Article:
Some times the difference between success and failure is the simple act of holding on: holding on to a dream, a goal or the effort. Success is not for the easy going or fainthearted. Be determined.
As Melbourne rolls through its fifth lockdown, everywhere I turn I am reminded of the imperative to hold on. Defeating a dangerous global pandemic takes commitment, capability, effort, but most of all time. In an age of instant delivery, instant opinions and ready satisfaction, waiting out a global threat can seem too much, too hard and too slow. We have already seen many suggest that the fight is pointless and that defeat is inevitable. We are already struggling with fatigue.
I am not one for career regrets. Life moves too fast for what might have been. The closest I come to regret in my career decisions are one or two occasions where I moved on from a problematic situation quickly and I now question whether greater persistence was required for others as much as for me. So much of success is not effort, capability or resources, it is the work of being still in the effort at the right time.
Whether you call it grit, persistence or endurance, whether you see the rewards of being a completer-finisher, whether you have resilience, stubbornness or an ornery sense of determination, there are times when it matters to be in the effort longer. You have to be in it to win it. Holding on to the next right time is an important component of success.
How on Earth?
In all this chaos, stress and pressure, how on earth do we hold on to what matters most?
Let’s digress for a moment into a story. As a kid, I did a bit of rock climbing on camps and other adventures. With poor strength, no technique and too much weight, I was terrible at rockclimbing Terrible looks like climbing a few meters gasping, arms aching, nerves causing shaking through my body then losing my grip, falling and slamming into the rock on my safety rope, an experience painful and embarrassing to me and annoying to the person holding the safety rope. I couldn’t hold on enough to get very far up the steeper grades. Hardly a task to stick at. It wasn’t until I came back to rock climbing indoors as an adult that I met an instructor who supplied two key insights that would have saved a lot of falling off rocks as a kid:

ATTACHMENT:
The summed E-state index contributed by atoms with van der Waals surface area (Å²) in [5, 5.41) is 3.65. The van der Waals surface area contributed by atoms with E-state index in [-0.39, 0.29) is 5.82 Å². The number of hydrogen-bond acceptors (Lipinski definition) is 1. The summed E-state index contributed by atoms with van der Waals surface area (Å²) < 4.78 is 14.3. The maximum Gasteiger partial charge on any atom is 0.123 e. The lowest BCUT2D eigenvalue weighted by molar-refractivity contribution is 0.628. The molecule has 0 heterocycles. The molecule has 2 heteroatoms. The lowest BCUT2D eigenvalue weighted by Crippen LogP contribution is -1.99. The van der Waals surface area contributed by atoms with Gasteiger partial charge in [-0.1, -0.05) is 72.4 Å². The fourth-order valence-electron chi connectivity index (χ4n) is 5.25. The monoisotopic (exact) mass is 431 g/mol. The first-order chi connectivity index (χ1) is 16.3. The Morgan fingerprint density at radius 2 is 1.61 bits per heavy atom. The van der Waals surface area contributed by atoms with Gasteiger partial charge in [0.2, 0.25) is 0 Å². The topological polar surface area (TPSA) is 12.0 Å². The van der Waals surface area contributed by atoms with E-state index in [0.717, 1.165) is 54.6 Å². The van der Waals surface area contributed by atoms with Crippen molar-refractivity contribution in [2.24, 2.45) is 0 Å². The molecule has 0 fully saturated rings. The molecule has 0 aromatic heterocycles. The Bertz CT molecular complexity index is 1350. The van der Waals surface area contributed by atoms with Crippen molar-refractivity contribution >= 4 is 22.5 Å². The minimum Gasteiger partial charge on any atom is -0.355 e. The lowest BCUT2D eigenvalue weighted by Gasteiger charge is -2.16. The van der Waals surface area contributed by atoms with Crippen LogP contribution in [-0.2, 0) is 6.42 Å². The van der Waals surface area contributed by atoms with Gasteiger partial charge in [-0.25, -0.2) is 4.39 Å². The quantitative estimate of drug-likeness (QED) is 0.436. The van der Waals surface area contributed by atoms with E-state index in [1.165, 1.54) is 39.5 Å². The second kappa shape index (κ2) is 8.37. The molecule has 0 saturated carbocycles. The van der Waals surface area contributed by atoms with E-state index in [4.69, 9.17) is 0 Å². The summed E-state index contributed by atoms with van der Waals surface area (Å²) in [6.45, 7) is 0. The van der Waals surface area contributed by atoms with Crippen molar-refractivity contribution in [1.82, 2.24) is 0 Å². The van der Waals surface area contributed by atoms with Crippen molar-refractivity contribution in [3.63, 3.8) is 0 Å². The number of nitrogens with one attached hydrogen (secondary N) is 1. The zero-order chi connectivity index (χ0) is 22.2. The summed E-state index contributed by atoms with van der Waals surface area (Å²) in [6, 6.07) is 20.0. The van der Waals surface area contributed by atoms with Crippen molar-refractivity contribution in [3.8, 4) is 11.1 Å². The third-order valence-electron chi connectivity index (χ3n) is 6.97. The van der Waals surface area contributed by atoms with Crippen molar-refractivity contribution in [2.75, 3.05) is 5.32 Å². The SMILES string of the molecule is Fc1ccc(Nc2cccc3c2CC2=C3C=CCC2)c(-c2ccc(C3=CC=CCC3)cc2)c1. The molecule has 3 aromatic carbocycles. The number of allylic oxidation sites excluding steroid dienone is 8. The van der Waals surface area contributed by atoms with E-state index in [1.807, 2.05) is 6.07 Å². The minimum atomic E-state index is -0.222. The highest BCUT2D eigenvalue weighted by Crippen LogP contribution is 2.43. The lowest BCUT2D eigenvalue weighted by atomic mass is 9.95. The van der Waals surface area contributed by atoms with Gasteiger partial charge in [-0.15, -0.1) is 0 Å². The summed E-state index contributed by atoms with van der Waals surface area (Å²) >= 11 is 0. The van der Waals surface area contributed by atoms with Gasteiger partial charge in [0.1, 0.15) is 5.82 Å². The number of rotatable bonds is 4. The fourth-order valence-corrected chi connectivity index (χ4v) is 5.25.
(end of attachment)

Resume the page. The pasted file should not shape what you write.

- Maintain 3 points of contact with the rock always: safety and security means never put too much stress on one point of grip
- Climb with your legs: use the big muscles in your lower body to push you up the rock when you can. Save your arm strength to hold on or when absolutely necessary.
Three Points of Contact
If you want to hang on in any challenge, you need to keep your three points of contact with the rock of your challenge:
- What you will gain from the effort?
- What success delivers for others?
- What you will gain from success?
These are the reasons you do anything. These are the reasons to hold on. When the opportunity cost of any one of these three is too great, you will let go. You will also be right to do so.
These questions are easy to ask but the answers are deep and complex. The answers aren’t measured in sales, dollars or any one metric alone. They embrace all the benefits of the work – social, personal, emotional, relational and financial. Nobody else can answer these questions for you. You alone need to be able to justify to yourself why you are holding on. Until you succeed, nobody else cares why you tried.
If you want to improve your commitment and determination, don’t chant buzzwords about grit and determination. Ask yourself these questions.
Climb with Big Muscles
Two human hands are weak. There are limits to what they can hold and do. The big muscles in any human endeavour are the social networks around you. If you want to stick something out, you need to be working these muscles into the task.
Success comes from your work to engage and leverage these big muscles and to have them help you to hold on to your work. Share your work, your goals and invite others to work on them with you. Do this especially when you are struggling and times are tough. Some times the context, the answers or the assistance that others can make is the entire difference between success and failure. If you retreat into your own circumstances, you will lose more than human connection.
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